With Republican efforts to “repeal and replace” the Affordable Care Act stalled, tentative bipartisan initiatives are in the works to stabilize the fragile individual insurance market that serves roughly 17 million Americans…
…Policymakers generally agree on what immediate efforts to stabilize the market might include. At the top of most lists is prompt federal payment of the subsidies to insurers known as “cost reduction payments.”
Here are five proposals that are more controversial — but are starting to generate buzz in policy circles.
These are the payments that reimburse insurers for the discounts on copayments and deductibles they are required by law to give to their low-income customers.
Insurers also want the federal government to continue enforcing the requirement that most Americans either have insurance or pay a tax penalty.
The government also needs to work hard to get uninsured people to sign up for coverage during the upcoming open enrollment period, from Nov. 1 to Dec. 15, insurers insist.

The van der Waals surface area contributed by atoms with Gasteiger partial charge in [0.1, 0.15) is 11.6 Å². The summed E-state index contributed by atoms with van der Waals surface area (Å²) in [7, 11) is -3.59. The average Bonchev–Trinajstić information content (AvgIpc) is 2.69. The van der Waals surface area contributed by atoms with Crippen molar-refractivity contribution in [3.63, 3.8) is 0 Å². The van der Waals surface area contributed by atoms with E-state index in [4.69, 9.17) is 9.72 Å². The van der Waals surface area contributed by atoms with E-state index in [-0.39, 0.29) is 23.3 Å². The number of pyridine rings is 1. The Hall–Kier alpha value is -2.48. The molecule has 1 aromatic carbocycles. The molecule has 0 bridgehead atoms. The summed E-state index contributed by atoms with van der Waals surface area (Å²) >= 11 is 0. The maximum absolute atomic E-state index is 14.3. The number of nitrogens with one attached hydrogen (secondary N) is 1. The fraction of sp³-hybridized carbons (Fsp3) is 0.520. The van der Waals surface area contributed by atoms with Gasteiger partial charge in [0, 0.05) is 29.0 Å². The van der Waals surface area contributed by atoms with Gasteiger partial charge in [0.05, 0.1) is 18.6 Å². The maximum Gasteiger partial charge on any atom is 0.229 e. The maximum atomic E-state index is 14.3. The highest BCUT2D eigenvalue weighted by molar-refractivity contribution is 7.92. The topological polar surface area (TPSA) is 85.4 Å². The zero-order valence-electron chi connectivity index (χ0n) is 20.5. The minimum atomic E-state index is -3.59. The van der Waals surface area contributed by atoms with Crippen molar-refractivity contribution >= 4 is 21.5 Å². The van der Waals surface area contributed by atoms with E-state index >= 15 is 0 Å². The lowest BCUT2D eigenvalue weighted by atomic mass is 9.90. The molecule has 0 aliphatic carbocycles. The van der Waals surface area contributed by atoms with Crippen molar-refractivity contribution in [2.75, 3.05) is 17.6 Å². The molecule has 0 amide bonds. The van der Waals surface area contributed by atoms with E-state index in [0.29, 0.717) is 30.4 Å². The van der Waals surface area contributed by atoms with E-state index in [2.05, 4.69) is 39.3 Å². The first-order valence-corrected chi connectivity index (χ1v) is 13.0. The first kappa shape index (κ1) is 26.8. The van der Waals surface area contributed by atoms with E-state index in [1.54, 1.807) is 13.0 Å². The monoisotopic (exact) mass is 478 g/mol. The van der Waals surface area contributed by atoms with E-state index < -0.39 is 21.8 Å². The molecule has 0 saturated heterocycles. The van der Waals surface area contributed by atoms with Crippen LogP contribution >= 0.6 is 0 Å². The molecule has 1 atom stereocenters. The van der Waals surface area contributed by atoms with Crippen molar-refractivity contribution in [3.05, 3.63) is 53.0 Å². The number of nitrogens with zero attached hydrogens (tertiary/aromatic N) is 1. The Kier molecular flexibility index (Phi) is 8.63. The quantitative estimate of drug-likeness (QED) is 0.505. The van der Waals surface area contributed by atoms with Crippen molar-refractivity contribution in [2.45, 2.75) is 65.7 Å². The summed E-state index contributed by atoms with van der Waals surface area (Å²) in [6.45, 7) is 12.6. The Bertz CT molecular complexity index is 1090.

Those federal efforts are essential, the firms say, to keeping enough healthy customers in the mix to defray the costs of beneficiaries who have high medical needs.
Those are among the most commonly proposed fixes for the insurance market. Here are five proposals that are more controversial — but are starting to generate buzz in policy circles.
1. Allow people into Medicare starting at age 55.
Getting slightly younger people into Medicare, the federal program for the disabled and Americans 65 and older, is a longtime goal of Democrats. It dates at least to President Bill Clinton’s administration and was nearly included in the Affordable Care Act in 2010…